Aaron: I don’t think we’ve ever viewed our music as a commodity, which is why we didn’t hesitate in making Teeth on the Wheel available on a donation basis (for the time being, anyway). We produced and mixed the album ourselves for very little money. So we consider it a gift to the folks who stood by us for the last few years, with the hope that some new fans might chip in and help recoup our modest costs. There are also plans for a physical version with interesting packaging because we realize the importance of being able to hold something tangible in your hands. And right, the new record was released on Kalpana’s own imprint, No Funeral. Redder hasn’t been as active lately because of key members taking on graduate studies at home and abroad. But there are some interesting things going on behind the scenes that they are excited about.
JM.com: How did you come to start working with Redder?
Aaron: We were all in the same circle of friends in Rochester, NY in early 2003. All at once, some of us decided to make music as a group and some of us decided to release and promote records. Adam from Redder saw some potential at our first few shows, offered to release an EP, and as the material matured, our full-length record Hors de Combat in 2004. Redder also included us on some compilations and helped us out with promoting This Dead Horse, along with putting out records for Saturday Looks Good to Me, Kind of Like Spitting, Bob Nanna’s The City on Film, Summer at Shatter Creek, Love of Everything, and the amazing Rockets and Bluelights from Albany, NY.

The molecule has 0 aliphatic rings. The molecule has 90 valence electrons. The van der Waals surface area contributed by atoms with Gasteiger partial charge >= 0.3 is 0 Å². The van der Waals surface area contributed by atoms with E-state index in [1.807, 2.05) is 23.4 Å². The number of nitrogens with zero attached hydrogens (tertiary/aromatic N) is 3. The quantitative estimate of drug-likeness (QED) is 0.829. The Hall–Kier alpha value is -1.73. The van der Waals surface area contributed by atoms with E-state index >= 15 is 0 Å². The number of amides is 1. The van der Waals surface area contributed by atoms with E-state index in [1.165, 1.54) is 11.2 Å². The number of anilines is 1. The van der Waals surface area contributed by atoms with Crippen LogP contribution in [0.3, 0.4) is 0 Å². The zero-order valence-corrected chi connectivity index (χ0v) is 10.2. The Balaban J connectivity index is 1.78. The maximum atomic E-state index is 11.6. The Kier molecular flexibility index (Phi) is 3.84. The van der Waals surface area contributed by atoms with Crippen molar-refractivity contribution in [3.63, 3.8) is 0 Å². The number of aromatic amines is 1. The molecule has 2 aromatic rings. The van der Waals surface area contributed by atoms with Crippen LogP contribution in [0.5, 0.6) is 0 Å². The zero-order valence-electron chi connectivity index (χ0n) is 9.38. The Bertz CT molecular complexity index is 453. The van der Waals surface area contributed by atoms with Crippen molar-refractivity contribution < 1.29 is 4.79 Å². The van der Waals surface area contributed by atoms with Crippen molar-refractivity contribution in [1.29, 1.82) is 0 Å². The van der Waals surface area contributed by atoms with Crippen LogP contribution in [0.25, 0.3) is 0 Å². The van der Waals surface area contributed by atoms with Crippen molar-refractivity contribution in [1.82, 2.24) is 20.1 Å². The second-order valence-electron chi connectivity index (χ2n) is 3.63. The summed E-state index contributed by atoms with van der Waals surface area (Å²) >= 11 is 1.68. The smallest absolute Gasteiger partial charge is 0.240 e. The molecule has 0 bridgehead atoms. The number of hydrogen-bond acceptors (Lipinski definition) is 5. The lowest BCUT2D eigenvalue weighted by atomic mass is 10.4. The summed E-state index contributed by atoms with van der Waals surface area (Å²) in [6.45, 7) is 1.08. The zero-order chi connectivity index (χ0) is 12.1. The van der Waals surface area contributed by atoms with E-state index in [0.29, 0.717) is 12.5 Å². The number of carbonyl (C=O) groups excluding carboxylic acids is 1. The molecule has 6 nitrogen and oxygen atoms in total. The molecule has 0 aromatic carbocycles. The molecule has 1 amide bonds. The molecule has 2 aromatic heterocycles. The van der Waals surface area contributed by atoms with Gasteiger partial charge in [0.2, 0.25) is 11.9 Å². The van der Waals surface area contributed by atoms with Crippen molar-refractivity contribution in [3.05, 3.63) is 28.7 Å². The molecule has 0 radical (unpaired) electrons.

JM.com: Tell me about how Teeth on the Wheel came to be? My favorite track from (Horse), “And they we’re dubbed Assassins” is the lone holdover. Did you remaster the track for the record?
Aaron: In mid-2007, we decided to dial back on performing so we could focus on writing a really cohesive album, and take the time to get that big sound we’ve always been going after. With all the time and freedom we wanted, plus a significant software upgrade, we took the opportunity to completely rebuild “Assassins” from scratch. Musically, the entire Teeth record was a group effort with the same system of checks and balances that were always part of the songwriting process. We were more cautious this time around in making sure that the loud parts weren’t written just for the sake of being loud, and that the quiet parts were purposeful as musical passages rather than simply being added for contrast. Conceptually, there are some recurring themes in the lyrics – a narrative of sorts, which may only make sense to us…Of course, listeners can take away whatever meaning resonates with them.